When a company is insolvent and cannot meet its liabilities, and creditors have exhausted all options to recover monies due, they can petition the court for the company to be wound up by the court.
Creditors normally follow this course of action when communication has broken down with the company and frustrations have mounted.
A statutory demand is normally issued by the creditor, giving the company 21 days to pay if the debt is not disputed, failing which a petition will be issued for the company to be wound up by the court (compulsory liquidation).
Once a petition is issued against the company by a creditor or creditors, this renders trade difficult and usually results in the cessation of the business. This is unless the petition is discharged by payment in full, together with the additional legal costs incurred, or is successfully defended if it is disputed.
As a director, you must take immediate action when a petition is received if you wish to try to save your business.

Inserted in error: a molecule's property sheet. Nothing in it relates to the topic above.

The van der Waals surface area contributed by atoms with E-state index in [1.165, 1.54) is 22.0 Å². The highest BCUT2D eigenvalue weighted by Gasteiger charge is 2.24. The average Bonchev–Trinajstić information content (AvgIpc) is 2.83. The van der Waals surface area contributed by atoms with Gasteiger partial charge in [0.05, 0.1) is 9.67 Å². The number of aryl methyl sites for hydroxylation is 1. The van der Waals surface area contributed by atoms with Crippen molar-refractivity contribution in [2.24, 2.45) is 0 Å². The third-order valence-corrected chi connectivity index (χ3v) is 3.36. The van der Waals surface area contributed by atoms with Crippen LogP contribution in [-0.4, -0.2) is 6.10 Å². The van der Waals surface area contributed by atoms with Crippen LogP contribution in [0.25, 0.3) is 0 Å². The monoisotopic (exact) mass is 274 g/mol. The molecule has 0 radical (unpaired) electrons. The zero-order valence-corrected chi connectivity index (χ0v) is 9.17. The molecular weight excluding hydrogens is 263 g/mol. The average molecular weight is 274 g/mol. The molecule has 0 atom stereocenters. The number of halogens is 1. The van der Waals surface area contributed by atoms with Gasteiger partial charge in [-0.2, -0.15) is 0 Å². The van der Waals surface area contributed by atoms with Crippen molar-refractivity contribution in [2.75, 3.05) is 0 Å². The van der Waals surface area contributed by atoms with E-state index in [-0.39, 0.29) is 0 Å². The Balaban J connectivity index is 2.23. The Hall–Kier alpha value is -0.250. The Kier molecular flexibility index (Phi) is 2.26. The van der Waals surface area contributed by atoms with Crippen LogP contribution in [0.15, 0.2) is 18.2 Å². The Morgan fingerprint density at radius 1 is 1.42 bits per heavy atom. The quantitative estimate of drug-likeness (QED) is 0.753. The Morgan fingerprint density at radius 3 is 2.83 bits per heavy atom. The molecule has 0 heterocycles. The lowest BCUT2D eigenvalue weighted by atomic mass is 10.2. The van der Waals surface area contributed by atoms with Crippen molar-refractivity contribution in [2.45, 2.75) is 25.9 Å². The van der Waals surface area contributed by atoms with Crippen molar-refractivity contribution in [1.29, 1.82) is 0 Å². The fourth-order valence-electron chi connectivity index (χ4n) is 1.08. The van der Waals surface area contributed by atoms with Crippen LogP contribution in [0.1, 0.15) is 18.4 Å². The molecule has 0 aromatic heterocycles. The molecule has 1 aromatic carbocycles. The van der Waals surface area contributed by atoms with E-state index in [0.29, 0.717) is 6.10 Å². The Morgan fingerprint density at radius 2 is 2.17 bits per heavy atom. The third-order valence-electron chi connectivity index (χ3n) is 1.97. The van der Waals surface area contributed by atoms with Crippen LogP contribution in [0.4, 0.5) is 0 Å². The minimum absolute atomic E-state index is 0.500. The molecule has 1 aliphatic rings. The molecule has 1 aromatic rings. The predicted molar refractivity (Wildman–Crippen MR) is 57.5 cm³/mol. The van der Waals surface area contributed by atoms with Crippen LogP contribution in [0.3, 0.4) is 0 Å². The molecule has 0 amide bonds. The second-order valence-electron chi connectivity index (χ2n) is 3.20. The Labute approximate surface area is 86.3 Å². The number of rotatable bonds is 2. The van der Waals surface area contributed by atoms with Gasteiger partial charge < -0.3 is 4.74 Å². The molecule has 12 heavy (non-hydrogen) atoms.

If you do nothing as a director, the company will be wound up by the court, and the official receiver will be appointed as the liquidator and will investigate your conduct as an office holder.
Therefore, if a threat to issue a statutory demand or winding-up petition is made or received from a creditor or creditors, it is imperative that you speak to one of our expert insolvency practitioners for advice on a free, no-obligation initial consultation basis.
Dean Nelson, Nicholas Lee, Andrew Stevens and Michael Roome are all licensed in the United Kingdom to act as insolvency practitioners by the Institute of Chartered Accountants in England and Wales. They are bound by the insolvency code of ethics, which can be found here.
When acting as receivers, administrative receivers or administrators, they act as agents only, without personal liability, and when acting as administrators, the affairs, business and property of the company are being managed by them.